Nancy is a housewife living in the 1950's with synesthesia. She is Henry's childhood friend and wife. After Henry cuts his mother out of his life, she becomes increasingly paranoid and suffers from panic attacks out of fear of abandonment.
Frances as she appears in ROTARY DIAL.
Frances as she appears in the second half of ROTARY DIAL.
Frances is the mother of Henry. She gave birth to him in 1923 at age 19. The father ran off leaving her to raise her son alone. She is extremely possessive and emotionally abusive towards him. She also despises Nancy and attempted to eliminate all contact between her and her son.
Henry is the son of Frances and the husband of Nancy. When he was a child, he was controlled and abused by his mother who was possessive, strict, and always reminded him that he will die. Against his mother's wishes, he befriended Nancy. He was fascinated by her synesthesia and ended up marrying her in 1950 while cutting his mother out of his life.
Kennith is a boy who feels hated by the world. His whole life he was bullied for being feminine, his tetrachromacy, and his homosexuality. His parents never took him seriously either. He enjoys tinkering with electronics. His only friend was a deaf girl named Stephanie. However, that friendship ended due to an large argument, leaving him alone once more.
Stephanie is Kennith's best friend. She was born deaf and communicates with people by writing notes, reading lips, and using sign-language. She's a very kind person, almost considered a social butterfly and she cares for a lot of people. She tends to be insensitive sometimes, not fully understanding others problems. Her accidental insensitivity is what left Kennith and her's friendship in shambles. She is pansexual, and later on dates a girl named Jenny in college. She was to be voiced by Avanna.
Bri is a teenager who spends most of their time online. They enjoy photography and "photoshopping" (editing) images. Due to their BDD (Body Dysmorphic Disorder), they heavily edit (photoshop) photos of themselves. They usually stay in their house unless it's to go to school. They also enjoy experimenting with makeup. They are infamous in the internet community they frequent due to their excessive photo-editing.
"[spoilers]" also known as storyteller, is a character that little is known about, due to the fact that much of the information about them would spoil the whole series. What is known is that they are the one responsible for the events and suffering of the other characters in the series.
They had three aliases known in the series: Ray Barnett (Case 1), Evelynn Jacot (Case 2) and Nathan (Case 3).
"On May 28th, 1923, Frances Elsner was blessed with a baby boy, whom she named Henry. This boy didn’t exactly have the best childhood; He grew up without a father, who ran away and dropped all contact with his significant other. This wasn’t good for the boy nor his mother. In fact, Frances wasn’t quite emotionally stable to begin with, and due to undiagnosed achromatopsia [the inability to see colors], it was difficult for her to live on her own. Overcome with loneliness, the mother took her grief out on her child, constantly reminding Henry that, one day, the two will inevitably die, and only then will she not feel so alone. She raved on and on about how much she couldn’t wait for that day to come, how much she couldn’t wait for Henry to die.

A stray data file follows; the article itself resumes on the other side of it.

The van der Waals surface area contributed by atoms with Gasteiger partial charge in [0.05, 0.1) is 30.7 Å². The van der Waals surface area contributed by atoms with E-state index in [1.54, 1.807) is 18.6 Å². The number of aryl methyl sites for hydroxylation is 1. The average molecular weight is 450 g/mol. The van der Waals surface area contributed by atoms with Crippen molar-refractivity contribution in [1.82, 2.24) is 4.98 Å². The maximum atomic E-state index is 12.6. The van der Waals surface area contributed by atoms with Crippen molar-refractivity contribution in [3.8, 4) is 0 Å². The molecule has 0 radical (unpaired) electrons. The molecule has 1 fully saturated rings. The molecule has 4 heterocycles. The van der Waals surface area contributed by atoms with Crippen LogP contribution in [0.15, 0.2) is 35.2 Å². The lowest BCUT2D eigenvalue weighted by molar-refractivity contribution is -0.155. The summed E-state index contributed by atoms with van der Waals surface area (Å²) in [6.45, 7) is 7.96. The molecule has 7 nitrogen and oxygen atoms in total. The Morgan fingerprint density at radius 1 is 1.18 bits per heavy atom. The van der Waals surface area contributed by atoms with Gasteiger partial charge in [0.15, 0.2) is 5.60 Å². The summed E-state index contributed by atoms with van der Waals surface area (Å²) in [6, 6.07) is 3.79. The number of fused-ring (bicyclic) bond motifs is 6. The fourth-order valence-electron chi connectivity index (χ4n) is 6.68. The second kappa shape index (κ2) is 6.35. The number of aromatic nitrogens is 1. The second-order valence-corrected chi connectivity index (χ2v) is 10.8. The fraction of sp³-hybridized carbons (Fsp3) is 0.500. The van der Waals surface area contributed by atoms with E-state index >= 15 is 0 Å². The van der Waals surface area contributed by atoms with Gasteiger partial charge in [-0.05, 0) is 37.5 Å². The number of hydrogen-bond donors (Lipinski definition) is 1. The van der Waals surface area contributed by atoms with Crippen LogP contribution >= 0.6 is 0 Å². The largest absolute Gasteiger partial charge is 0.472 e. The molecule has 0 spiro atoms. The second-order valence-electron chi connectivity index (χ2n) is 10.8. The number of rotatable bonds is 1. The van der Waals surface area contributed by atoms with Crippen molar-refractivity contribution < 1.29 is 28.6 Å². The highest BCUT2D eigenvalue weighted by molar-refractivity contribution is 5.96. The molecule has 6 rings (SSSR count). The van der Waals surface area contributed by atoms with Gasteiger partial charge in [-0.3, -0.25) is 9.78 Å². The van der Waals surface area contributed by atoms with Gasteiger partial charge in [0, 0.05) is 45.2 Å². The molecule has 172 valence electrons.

Henry was able to escape the abuse of his mother, however, though his childhood friend, Nancy. Her ability to see colors in relation to sounds fascinated him, and the two quickly became the closest of friends. While Frances was incredibly strict and forbid him from leaving her alone except to go to school, Henry would still find ways here and there to sneak out and play with Nancy. The two grew up side-by-side, and, in the spring of 1950, became happily married. Being on his own now, Henry saw no reason to stay in touch with his mother. Just like that, the only person left in Frances’ life had shut her out entirely."
"Nancy grew more and more anxious as the days went on. Would Henry do the same to her as he did to his mother? Would she, too, end up alone? She cared about Henry more than anything, not only as a lover, but as the closest friendship she’s ever had. She depended on him for happiness, and now, to her dismay, she learned he was fully capable of disposing her, just as he did to his mother. The thought plagued Nancy, sending her into frequent panic attacks and hysteric, depressive episodes. Henry was a kind and understanding man, he really was, but this was all bringing back a flood of horrible memories. Though she never talked of death nor wishing for said tragedies, Nancy constantly begged Henry to reassure that he would never abandon her. She had become too similar to his mother.
Without thinking, Henry quit his job as a journalist. That night, he packed his necessary belongings, and made attempts to escape the house without catching Nancy’s attention. Quietly, he made his way out of bed, down the hall, though the kitchen… his hand was hovering above the door knob when the kitchen lights flickered on. Nancy had been startled awake by the absence of a body lying next to her. Henry, suitcase in hand, made it quite clear of exactly what he was planning to do. Overcome with emotion and unstable in her reasoning, Nancy pulled a knife out of a kitchen drawer…"